Susan's "subject matter, context and medium...present a coherent artistic vision"
John Torreano, Clinical Professor of Studio Art, NYU

"Great stuff. Love your work."
Seymour Chwast

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Sunday, April 10, 2022

Andy Warhol, Art and Shopping

Andy Warhol and I have two things in common. One: we are both artists -- even though he is one of the most important artists of the 20th Century -- and I am merely a for-hire 20th-21st century artist who loves her work illustrating, cartooning, and painting. Two: He loved shopping and so do I. I was always ashamed that I loved shopping so much and kept it a dark secret until I read that Andy did too. Then I was proud that I had the same passion for it as an art icon. I tried to analyze why artists would love shopping so much. There is the facile answer to this: When one goes shopping she is surrounded by space, shiny, bright and muted colors, patterns, shapes and lines of all sizes and dazzling light. All the things we artists love. I, personally, carry all those images around with me. The next time I am drawing or painting this melange comes flowing out and I utilize it in the process of creation. If I had a better grasp on the philosophy of the great art critics, e.g. Arthur Danto and Walter Benjamin (I painted more than read while in school -- sorry Cora Cohen if you happen to be reading this) I would be able to explain this next less obvious answer more tidily. Anyway, here's my try: When you make a work of art, it doesn't belong to you. It was yours while you were working on it, but if it reaches the status of a "work," you don't own it anymore. It is an entity unto itself, incapable of being owned. Even if you buy it, it doesn't really belong to you, nor does it belong to any gallery or museum. That is why some artists don't sign their paintings on the front of their canvas, as initiated by Moholy-Nagy. In addition to the signature implying ownership, it distracts from the "work." (I stopped when my NYU classmates laughed hysterically every time they saw my signature on my work.). If artists can't even own their own work, they are going to want to own something. It is only natural ... so we go shopping. Andy bought so much stuff, he had hundreds of unopened boxes still in shopping bags piled all over the place. I at least open mine. Oh, excuse me ... I have to go shopping.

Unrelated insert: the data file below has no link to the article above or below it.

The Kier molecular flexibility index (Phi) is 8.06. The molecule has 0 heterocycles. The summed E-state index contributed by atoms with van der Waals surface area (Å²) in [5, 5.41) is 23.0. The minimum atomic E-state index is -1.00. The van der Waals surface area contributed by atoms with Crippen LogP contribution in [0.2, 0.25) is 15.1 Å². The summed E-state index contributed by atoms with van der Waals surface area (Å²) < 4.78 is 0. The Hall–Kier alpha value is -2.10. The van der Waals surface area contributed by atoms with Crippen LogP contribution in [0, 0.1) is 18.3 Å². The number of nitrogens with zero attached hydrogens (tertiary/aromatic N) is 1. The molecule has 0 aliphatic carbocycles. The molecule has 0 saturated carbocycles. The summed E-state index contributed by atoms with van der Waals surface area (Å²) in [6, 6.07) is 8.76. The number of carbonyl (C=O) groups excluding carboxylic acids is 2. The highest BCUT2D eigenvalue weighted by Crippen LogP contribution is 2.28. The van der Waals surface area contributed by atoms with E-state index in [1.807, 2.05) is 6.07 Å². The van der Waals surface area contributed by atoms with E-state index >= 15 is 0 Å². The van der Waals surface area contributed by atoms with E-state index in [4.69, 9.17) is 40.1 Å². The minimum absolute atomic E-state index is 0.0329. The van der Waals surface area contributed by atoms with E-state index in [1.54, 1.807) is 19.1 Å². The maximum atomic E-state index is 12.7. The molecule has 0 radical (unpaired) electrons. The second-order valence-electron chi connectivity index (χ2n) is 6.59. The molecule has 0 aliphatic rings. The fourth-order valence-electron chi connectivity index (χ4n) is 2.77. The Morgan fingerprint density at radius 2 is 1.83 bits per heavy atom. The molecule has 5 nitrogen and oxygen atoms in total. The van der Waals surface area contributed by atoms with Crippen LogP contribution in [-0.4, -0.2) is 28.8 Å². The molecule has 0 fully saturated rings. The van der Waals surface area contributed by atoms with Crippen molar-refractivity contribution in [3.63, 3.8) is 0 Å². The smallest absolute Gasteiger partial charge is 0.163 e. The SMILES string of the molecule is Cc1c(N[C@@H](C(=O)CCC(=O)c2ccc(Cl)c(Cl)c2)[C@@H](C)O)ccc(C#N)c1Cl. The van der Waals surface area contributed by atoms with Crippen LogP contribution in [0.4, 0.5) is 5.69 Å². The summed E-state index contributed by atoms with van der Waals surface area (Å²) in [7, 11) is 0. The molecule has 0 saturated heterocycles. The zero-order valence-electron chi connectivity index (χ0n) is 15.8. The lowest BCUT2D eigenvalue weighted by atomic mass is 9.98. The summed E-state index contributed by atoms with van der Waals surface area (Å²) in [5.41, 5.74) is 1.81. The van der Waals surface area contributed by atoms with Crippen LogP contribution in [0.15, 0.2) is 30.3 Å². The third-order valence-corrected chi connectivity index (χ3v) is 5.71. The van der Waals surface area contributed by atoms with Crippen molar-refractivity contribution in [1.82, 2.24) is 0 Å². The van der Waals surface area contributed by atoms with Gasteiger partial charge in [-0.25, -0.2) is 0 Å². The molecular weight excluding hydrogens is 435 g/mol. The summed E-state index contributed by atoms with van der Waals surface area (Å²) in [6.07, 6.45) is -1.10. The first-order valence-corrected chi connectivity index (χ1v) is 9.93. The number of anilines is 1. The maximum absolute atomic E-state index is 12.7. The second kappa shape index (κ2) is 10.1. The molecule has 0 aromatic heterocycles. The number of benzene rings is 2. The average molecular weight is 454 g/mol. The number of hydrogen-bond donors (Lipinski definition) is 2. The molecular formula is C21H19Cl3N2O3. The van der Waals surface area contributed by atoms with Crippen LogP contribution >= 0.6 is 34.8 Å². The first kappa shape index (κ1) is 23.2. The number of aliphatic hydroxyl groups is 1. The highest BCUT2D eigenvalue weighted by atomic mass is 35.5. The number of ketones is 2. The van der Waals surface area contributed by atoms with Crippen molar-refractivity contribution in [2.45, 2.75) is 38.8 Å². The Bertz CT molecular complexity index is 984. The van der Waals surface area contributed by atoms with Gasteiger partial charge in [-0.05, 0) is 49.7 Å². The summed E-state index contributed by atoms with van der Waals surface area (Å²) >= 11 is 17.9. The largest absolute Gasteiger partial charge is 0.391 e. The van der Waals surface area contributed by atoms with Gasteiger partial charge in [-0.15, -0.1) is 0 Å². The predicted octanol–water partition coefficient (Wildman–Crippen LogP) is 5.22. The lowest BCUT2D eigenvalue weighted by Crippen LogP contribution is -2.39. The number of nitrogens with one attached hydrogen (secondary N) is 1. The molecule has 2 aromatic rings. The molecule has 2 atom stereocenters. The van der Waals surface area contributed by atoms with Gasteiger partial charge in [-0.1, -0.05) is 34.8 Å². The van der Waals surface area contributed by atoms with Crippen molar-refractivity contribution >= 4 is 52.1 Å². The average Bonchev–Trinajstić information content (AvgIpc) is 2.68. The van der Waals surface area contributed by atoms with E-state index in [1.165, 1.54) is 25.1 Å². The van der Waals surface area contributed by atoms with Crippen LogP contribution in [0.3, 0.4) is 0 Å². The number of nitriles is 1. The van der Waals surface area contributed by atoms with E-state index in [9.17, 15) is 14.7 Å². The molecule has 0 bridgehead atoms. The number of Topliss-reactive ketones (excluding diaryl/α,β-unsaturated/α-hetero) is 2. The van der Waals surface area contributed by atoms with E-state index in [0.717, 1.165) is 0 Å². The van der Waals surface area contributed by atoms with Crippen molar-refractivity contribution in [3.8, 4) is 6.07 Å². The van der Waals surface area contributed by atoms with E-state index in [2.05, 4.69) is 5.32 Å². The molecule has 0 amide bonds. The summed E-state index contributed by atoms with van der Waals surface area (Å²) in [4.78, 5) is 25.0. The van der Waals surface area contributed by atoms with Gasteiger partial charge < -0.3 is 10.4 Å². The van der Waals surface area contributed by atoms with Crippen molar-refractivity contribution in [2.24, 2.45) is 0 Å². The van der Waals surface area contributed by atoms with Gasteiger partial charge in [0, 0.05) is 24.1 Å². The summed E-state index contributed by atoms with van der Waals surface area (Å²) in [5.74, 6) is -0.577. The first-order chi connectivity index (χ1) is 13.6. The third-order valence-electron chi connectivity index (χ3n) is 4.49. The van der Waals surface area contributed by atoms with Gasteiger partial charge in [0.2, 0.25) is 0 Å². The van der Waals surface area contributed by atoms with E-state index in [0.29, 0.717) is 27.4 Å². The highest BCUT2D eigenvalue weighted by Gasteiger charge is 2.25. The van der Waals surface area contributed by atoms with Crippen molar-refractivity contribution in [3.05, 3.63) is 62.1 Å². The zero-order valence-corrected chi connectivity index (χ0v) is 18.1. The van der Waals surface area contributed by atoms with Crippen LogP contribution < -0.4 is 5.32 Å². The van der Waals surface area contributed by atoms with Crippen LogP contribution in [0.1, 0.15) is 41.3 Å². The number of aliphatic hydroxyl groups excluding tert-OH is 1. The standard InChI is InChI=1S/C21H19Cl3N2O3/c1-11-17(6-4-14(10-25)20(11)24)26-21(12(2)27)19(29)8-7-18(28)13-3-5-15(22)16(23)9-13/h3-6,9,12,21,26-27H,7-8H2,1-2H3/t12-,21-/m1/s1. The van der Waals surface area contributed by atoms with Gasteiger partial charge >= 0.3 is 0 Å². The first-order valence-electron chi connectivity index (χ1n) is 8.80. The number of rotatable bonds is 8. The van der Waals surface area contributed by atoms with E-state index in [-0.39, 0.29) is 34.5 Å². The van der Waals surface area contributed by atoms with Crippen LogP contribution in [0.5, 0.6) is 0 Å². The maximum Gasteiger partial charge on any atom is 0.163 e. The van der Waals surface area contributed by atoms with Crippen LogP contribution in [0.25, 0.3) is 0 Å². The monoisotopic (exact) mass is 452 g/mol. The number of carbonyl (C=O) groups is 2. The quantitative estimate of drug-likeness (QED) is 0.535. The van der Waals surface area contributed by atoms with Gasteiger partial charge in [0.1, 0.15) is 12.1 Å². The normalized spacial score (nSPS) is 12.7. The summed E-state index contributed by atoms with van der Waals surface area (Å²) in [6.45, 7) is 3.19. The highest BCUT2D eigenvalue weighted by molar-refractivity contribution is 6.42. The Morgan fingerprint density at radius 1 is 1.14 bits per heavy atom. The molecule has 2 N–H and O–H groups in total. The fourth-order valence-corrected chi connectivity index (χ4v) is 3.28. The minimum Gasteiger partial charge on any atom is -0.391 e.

Wednesday, March 2, 2022

Severed Cords


Severed Cords, pen and ink on paper, 8 x 11 inches























HI MOM,

HAPPY MOTHERS DAY.  I actually liked it better before the umbilical and telephonic cords were cut. Nonetheless, I hope you are having a heavenly day in heaven. Probably all the days there are heavenly, so what do you call it when it is a special day? Earthly?  I would love to know, but unfortunately we never get to talk anymore what with you in heaven and me on earth.

With all of the new technology, I can't believe I can talk to someone in Mozambique on Facebook, which is thrilling in it's own way, but I cannot talk to my Mom! I'm amazed that some brilliant astrophysicist has not yet figured out how to enable us to talk to those we love after they leave the planet.  After all, we (or at least those of us who are old enough) have watched astronauts walk on the moon.  We saw them take one small step for man in boots so unattractive it made me cringe.

What about doing this for mankind? Let the people who are missing their mothers talk to them. I think that would be a worthwhile scientific endeavor.  I would rather spend money for that than to watch one small step in some majorly ugly boots. Which one would you vote for? I know my vote is going for talking to my Mother.  Her name was Babe Bisgood and she was more interesting than any astronaut.